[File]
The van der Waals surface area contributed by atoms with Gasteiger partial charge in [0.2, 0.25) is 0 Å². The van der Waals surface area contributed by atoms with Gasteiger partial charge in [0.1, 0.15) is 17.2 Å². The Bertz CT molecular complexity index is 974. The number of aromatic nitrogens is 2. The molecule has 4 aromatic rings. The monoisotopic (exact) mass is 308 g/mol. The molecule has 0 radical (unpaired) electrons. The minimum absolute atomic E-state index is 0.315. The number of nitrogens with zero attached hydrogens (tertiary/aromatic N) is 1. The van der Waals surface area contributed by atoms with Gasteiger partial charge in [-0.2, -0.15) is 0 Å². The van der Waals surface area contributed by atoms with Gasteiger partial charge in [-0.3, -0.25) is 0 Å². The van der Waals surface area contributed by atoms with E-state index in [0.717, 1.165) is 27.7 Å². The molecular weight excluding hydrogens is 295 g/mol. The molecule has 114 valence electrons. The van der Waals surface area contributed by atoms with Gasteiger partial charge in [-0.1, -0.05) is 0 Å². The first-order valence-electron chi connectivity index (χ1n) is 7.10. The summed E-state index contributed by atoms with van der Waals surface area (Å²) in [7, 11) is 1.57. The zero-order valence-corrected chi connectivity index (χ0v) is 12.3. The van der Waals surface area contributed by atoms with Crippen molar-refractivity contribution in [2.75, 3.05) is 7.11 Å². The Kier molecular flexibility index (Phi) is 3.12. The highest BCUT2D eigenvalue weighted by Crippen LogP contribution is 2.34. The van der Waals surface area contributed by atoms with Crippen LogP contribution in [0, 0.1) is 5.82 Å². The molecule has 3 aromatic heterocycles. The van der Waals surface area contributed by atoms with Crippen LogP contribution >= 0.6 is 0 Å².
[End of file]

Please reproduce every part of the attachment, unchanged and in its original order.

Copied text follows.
The van der Waals surface area contributed by atoms with Gasteiger partial charge in [0.2, 0.25) is 0 Å². The van der Waals surface area contributed by atoms with Gasteiger partial charge in [0.1, 0.15) is 17.2 Å². The Bertz CT molecular complexity index is 974. The number of aromatic nitrogens is 2. The molecule has 4 aromatic rings. The monoisotopic (exact) mass is 308 g/mol. The molecule has 0 radical (unpaired) electrons. The minimum absolute atomic E-state index is 0.315. The number of nitrogens with zero attached hydrogens (tertiary/aromatic N) is 1. The van der Waals surface area contributed by atoms with Gasteiger partial charge in [-0.2, -0.15) is 0 Å². The van der Waals surface area contributed by atoms with Gasteiger partial charge in [-0.3, -0.25) is 0 Å². The van der Waals surface area contributed by atoms with E-state index in [0.717, 1.165) is 27.7 Å². The molecular weight excluding hydrogens is 295 g/mol. The molecule has 114 valence electrons. The van der Waals surface area contributed by atoms with Gasteiger partial charge in [-0.1, -0.05) is 0 Å². The first-order valence-electron chi connectivity index (χ1n) is 7.10. The summed E-state index contributed by atoms with van der Waals surface area (Å²) in [7, 11) is 1.57. The zero-order valence-corrected chi connectivity index (χ0v) is 12.3. The van der Waals surface area contributed by atoms with Crippen molar-refractivity contribution in [2.75, 3.05) is 7.11 Å². The Kier molecular flexibility index (Phi) is 3.12. The highest BCUT2D eigenvalue weighted by Crippen LogP contribution is 2.34. The van der Waals surface area contributed by atoms with Crippen LogP contribution in [0, 0.1) is 5.82 Å². The molecule has 3 aromatic heterocycles. The van der Waals surface area contributed by atoms with Crippen LogP contribution >= 0.6 is 0 Å².